In June of 1929, an act providing for the establishment of the Fairfield State Hospital (later known as Fairfield Hills Hospital) in Connecticut was passed and construction of the buildings on the 800+ acre campus began. Three years later, in 1933, the hospital opened its doors and welcomed its first patients, 32 men. At some point over the next 60 years, that number peaked at just over 4,000.
In 1941 electric shock therapy was introduced to patients. That same year, five attendants at Fairfield State Hospital were charged with beating a patient to death. Two of the attendants were convicted of manslaughter and one with assault.
Quality patient care is the cornerstone of any 5-Star Hospital. Patients in crisis enter through hospital doors seeking comfort, compassion, a sense of relief. Hospitals with decent upstanding reputations typically tout "exceptional quality care" as their "top priority" reiterated in their mission statement emblazoned in bronze and mounted on a plaque above the entranceway.
"When it comes to providing exceptional exceptional care, Seattle Grace outperforms all other hospitals. The difference is, WE DELIVER."
"If a competent qualified staff and exceptional quality care are things you look for in a hospital, then look no further than Grey Sloan Memorial."
"Cook County General Hospital: Consistently delivering superior care with lower than average mortality rates."
A survey on ward staffing patterns conducted in the late 1970's at three Connecticut state hospitals indicated a level and quality of care considerably less than exceptional. The data collected, or the sets of data collection, revealed that the majority of patient care was being delivered by nonprofessionals. In the summer of '78, approximately 800 inpatients at Fairfield Hills Hospital were being cared for by an average of 9.4 nurses, 55.3 psychiatric aides, and .20 (less than one) psychiatric social workers or psychologists per shift, per day, on any given ward. Not the kind of patient-staff ratio you really want hangin' on billboard over some busy freeway.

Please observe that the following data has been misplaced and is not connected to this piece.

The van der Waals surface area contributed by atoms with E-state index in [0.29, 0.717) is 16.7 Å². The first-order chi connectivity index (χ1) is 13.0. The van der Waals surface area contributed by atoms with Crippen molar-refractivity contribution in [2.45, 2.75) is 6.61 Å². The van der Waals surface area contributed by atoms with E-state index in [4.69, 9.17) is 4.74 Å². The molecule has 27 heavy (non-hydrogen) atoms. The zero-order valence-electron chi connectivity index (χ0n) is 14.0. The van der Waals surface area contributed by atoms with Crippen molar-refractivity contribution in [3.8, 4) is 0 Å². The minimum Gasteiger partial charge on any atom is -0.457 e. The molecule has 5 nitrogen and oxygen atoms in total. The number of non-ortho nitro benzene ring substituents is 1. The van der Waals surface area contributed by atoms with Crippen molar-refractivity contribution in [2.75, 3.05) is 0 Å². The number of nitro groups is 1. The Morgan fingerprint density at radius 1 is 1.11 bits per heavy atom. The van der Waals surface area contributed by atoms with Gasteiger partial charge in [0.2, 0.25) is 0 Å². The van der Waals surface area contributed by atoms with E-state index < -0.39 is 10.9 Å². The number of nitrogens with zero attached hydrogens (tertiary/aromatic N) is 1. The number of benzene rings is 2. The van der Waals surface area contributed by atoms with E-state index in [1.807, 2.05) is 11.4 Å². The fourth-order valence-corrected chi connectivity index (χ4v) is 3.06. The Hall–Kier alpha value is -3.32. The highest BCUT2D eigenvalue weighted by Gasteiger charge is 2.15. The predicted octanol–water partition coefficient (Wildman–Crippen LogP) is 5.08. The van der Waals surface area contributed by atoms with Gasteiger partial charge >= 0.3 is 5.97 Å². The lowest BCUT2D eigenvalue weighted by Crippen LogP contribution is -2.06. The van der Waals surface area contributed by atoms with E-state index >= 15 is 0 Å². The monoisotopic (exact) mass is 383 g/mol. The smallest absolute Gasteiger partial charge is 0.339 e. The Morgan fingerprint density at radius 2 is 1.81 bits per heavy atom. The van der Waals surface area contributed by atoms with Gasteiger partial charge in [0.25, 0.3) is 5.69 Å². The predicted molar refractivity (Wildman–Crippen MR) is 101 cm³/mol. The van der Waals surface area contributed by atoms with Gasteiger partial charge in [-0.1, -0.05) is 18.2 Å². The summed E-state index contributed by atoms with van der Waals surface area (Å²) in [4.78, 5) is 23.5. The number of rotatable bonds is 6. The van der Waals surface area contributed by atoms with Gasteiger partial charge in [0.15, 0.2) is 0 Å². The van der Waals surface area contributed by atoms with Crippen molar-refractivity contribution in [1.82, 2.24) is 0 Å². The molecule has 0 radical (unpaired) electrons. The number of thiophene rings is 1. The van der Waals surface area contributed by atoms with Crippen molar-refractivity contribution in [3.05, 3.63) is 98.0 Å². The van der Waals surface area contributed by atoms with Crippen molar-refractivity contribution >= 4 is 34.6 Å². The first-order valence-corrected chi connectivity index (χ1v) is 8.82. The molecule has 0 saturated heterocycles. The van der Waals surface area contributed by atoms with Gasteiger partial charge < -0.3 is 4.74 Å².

There were a limited number of American medical students opting for psychiatry in the 1970's. Those who graduated and entered the field were choosing employment in privately-funded general hospitals, not state-run facilities like Fairfield Hills with low, limited, or restricted funding.
Fairfield Hills, like other state mental hospitals, suffered a significantly high turnover rate in filled psychiatric personnel positions. High turnover rates negatively impacted the quality of care on the various wards. This led to an increasing reliance on drug therapy as primary treatment and a more custodial type of care for the patients.
Psychotropic drug therapy became the primary therapy in state hospitals. Patients became dependent on the drugs, hospitals became dependent on their application.